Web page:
In Jotun, Thora’s goal is to defeat the Jotun and prove herself worthy to enter Valhalla, and so the Jotun bosses are the main focus of the game. In between bosses, there must be levels to explore, puzzles to solve, and items to collect. There are these things in Jotun, as there are in most games, but they are rather sparse. The biggest danger in between bosses are the environmental hazards that are easily avoidable. As the story of a journey this works fine, but many gamers have come to expect more content than what many indie developers can deliver on. Jotun walks the line between moments of great calm and moments of great intensity.
Jotun is a gem of a game for those who want a short, story-focused game with difficult and intense boss fights. It awes with its spectacular visuals and thought-provoking story. Thora died a life unfulfilled, with wants and regrets, but through her determination, proved herself worthy. This game shows the player that, while death is inevitable, it is not to be feared. Rather than distracting the player away from reality, Jotun gives the player a view into one person’s struggle with reality. This is not to say that any game that has death as a major story element is automatically deep and thought provoking, but Jotun shows that death is not an end. Using Thora’s story as a catalyst, it seeks to inspire the player to be more introspective, to think about their struggles with life, and of what the future holds for the player’s own afterlife and redemption, a hard turn away from the “superman power-trip” most games use.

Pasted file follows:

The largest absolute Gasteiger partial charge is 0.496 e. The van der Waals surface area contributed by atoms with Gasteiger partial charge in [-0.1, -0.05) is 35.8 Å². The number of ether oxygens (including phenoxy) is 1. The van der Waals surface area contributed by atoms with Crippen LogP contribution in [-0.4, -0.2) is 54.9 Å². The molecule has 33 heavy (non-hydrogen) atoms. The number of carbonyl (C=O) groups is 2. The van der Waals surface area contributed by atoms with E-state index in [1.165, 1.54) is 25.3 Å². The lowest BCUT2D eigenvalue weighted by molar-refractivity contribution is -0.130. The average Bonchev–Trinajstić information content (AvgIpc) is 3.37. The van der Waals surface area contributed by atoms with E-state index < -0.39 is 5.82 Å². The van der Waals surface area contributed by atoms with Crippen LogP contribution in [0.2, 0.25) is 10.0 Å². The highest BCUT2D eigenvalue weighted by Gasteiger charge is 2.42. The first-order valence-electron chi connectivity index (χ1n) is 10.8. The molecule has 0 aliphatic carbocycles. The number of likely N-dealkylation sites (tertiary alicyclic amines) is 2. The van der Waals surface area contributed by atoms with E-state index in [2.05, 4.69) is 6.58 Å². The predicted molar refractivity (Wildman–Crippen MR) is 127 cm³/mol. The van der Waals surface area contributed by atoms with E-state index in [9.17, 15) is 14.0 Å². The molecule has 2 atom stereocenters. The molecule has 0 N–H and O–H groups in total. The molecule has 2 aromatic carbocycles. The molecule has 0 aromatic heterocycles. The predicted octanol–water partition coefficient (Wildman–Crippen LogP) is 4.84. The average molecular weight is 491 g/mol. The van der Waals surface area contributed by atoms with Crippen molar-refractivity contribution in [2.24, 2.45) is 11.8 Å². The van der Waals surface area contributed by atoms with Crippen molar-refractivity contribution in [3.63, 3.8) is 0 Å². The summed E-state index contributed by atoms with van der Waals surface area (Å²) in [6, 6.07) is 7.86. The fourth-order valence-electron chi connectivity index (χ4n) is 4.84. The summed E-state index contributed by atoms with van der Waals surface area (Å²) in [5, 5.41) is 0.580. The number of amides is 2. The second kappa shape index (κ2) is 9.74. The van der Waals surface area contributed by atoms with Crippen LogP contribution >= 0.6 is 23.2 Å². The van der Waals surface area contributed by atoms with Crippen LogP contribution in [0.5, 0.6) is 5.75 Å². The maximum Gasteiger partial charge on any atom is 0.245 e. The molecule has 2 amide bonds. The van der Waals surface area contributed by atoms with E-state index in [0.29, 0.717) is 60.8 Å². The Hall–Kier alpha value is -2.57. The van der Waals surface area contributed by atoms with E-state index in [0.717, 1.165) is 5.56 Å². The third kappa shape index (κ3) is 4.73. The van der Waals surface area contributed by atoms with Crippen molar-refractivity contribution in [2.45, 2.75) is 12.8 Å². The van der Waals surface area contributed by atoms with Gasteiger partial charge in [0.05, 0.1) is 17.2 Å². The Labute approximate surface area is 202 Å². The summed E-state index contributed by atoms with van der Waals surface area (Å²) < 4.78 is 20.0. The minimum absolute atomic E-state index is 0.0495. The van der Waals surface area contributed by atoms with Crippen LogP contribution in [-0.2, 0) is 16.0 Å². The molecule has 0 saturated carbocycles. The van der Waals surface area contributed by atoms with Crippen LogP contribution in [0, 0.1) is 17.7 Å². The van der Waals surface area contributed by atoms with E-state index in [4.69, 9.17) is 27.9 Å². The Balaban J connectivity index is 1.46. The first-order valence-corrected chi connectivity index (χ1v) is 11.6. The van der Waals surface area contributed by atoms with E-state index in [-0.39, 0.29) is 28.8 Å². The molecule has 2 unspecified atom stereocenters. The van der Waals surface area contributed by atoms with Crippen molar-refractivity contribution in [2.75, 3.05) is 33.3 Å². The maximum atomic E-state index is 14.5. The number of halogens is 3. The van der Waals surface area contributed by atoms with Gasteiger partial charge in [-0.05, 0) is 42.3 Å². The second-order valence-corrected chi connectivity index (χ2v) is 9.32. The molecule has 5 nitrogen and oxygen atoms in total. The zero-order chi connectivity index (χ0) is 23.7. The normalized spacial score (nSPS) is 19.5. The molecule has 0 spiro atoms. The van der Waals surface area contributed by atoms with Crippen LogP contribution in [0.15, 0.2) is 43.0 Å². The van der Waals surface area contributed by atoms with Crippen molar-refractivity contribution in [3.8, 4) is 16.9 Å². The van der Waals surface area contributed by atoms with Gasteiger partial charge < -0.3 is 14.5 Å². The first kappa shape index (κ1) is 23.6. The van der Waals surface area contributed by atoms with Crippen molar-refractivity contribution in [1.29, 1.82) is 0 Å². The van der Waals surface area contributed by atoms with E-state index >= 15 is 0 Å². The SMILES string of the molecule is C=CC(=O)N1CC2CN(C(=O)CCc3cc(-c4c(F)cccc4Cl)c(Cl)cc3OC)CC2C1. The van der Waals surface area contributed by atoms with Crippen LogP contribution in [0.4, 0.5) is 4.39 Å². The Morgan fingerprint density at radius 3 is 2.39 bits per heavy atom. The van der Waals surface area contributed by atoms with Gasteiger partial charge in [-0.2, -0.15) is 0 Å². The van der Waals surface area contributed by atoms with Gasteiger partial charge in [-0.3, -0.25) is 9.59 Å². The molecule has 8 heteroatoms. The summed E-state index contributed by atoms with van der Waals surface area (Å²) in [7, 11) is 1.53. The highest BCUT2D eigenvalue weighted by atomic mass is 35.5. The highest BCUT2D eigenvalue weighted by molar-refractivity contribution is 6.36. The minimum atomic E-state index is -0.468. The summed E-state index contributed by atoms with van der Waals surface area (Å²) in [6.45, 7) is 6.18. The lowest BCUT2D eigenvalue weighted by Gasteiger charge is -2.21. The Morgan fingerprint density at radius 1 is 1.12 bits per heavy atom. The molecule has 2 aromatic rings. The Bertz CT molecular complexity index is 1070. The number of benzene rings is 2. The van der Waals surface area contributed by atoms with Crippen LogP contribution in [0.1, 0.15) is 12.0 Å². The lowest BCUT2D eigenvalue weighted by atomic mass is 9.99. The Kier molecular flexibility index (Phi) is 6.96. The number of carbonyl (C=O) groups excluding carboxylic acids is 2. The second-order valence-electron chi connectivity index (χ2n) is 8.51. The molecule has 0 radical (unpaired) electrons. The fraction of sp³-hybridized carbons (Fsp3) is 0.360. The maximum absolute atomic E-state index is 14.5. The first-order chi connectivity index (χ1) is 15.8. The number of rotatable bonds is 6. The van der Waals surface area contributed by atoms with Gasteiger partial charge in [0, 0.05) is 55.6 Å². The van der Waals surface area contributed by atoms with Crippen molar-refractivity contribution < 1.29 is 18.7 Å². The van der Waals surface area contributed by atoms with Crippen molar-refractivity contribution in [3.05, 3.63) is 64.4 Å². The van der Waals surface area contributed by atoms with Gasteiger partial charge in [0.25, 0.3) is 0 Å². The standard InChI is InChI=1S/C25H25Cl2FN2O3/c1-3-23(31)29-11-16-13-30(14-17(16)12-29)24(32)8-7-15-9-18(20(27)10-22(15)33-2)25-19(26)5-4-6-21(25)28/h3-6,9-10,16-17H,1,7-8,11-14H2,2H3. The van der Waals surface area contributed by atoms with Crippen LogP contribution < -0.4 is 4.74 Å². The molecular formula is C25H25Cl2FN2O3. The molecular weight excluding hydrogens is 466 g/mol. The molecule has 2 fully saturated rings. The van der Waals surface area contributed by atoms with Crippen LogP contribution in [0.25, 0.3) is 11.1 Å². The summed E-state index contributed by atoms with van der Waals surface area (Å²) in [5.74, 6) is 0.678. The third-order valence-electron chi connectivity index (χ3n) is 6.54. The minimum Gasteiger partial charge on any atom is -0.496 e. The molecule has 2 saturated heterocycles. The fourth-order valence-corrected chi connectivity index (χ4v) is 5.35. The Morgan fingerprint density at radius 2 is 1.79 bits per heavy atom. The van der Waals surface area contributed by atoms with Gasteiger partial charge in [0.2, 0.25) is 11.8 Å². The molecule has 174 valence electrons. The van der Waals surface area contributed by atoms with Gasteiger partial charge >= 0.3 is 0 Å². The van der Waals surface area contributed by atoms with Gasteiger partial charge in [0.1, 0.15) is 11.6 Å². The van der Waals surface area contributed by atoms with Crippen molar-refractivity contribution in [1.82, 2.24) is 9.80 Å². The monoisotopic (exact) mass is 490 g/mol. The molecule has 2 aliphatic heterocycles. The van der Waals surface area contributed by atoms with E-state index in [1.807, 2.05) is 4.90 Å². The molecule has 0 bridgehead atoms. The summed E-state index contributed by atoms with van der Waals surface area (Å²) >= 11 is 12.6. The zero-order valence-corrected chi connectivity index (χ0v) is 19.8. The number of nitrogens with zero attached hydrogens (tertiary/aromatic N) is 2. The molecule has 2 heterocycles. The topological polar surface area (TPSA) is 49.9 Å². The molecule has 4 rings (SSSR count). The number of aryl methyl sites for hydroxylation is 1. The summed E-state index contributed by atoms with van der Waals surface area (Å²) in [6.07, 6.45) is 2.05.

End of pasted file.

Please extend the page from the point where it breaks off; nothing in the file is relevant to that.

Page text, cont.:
David Sawczyn is a Game Development student at JPCatholic, who loves games and how they connect with us by shedding light on our own lives and choices. In between grinding levels, he enjoys observing life, and is still figuring out the story of his own journey.